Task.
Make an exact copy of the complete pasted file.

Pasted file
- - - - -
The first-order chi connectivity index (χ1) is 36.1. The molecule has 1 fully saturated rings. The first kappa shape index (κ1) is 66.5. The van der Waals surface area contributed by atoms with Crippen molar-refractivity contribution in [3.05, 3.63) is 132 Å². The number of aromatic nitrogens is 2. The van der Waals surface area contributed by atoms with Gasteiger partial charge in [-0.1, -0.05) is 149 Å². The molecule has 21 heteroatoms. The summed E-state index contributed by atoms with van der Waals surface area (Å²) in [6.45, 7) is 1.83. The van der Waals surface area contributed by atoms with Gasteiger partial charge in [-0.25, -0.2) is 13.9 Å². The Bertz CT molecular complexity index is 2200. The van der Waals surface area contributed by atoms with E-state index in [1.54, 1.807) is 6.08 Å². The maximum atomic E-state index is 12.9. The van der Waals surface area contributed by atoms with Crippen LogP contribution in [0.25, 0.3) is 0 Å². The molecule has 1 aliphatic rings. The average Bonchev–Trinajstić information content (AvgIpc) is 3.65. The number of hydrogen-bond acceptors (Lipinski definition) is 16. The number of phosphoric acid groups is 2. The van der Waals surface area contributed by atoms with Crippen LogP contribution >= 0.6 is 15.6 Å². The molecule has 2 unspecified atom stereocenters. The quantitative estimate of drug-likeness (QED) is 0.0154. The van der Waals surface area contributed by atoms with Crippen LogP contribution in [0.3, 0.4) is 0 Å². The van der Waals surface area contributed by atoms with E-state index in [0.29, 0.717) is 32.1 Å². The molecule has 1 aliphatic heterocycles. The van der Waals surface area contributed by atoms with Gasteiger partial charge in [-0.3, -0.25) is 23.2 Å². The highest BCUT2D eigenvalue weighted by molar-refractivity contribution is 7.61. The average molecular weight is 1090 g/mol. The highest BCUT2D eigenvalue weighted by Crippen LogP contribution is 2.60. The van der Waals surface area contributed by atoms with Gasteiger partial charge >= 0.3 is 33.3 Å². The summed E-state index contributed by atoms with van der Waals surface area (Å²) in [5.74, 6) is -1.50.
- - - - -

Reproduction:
The first-order chi connectivity index (χ1) is 36.1. The molecule has 1 fully saturated rings. The first kappa shape index (κ1) is 66.5. The van der Waals surface area contributed by atoms with Crippen molar-refractivity contribution in [3.05, 3.63) is 132 Å². The number of aromatic nitrogens is 2. The van der Waals surface area contributed by atoms with Gasteiger partial charge in [-0.1, -0.05) is 149 Å². The molecule has 21 heteroatoms. The summed E-state index contributed by atoms with van der Waals surface area (Å²) in [6.45, 7) is 1.83. The van der Waals surface area contributed by atoms with Gasteiger partial charge in [-0.25, -0.2) is 13.9 Å². The Bertz CT molecular complexity index is 2200. The van der Waals surface area contributed by atoms with E-state index in [1.54, 1.807) is 6.08 Å². The maximum atomic E-state index is 12.9. The van der Waals surface area contributed by atoms with Crippen LogP contribution in [0.25, 0.3) is 0 Å². The molecule has 1 aliphatic rings. The average Bonchev–Trinajstić information content (AvgIpc) is 3.65. The number of hydrogen-bond acceptors (Lipinski definition) is 16. The number of phosphoric acid groups is 2. The van der Waals surface area contributed by atoms with Crippen LogP contribution >= 0.6 is 15.6 Å². The molecule has 2 unspecified atom stereocenters. The quantitative estimate of drug-likeness (QED) is 0.0154. The van der Waals surface area contributed by atoms with Crippen LogP contribution in [0.3, 0.4) is 0 Å². The van der Waals surface area contributed by atoms with E-state index in [0.29, 0.717) is 32.1 Å². The molecule has 1 aliphatic heterocycles. The van der Waals surface area contributed by atoms with Gasteiger partial charge in [-0.3, -0.25) is 23.2 Å². The highest BCUT2D eigenvalue weighted by molar-refractivity contribution is 7.61. The average molecular weight is 1090 g/mol. The highest BCUT2D eigenvalue weighted by Crippen LogP contribution is 2.60. The van der Waals surface area contributed by atoms with Gasteiger partial charge >= 0.3 is 33.3 Å². The summed E-state index contributed by atoms with van der Waals surface area (Å²) in [5.74, 6) is -1.50.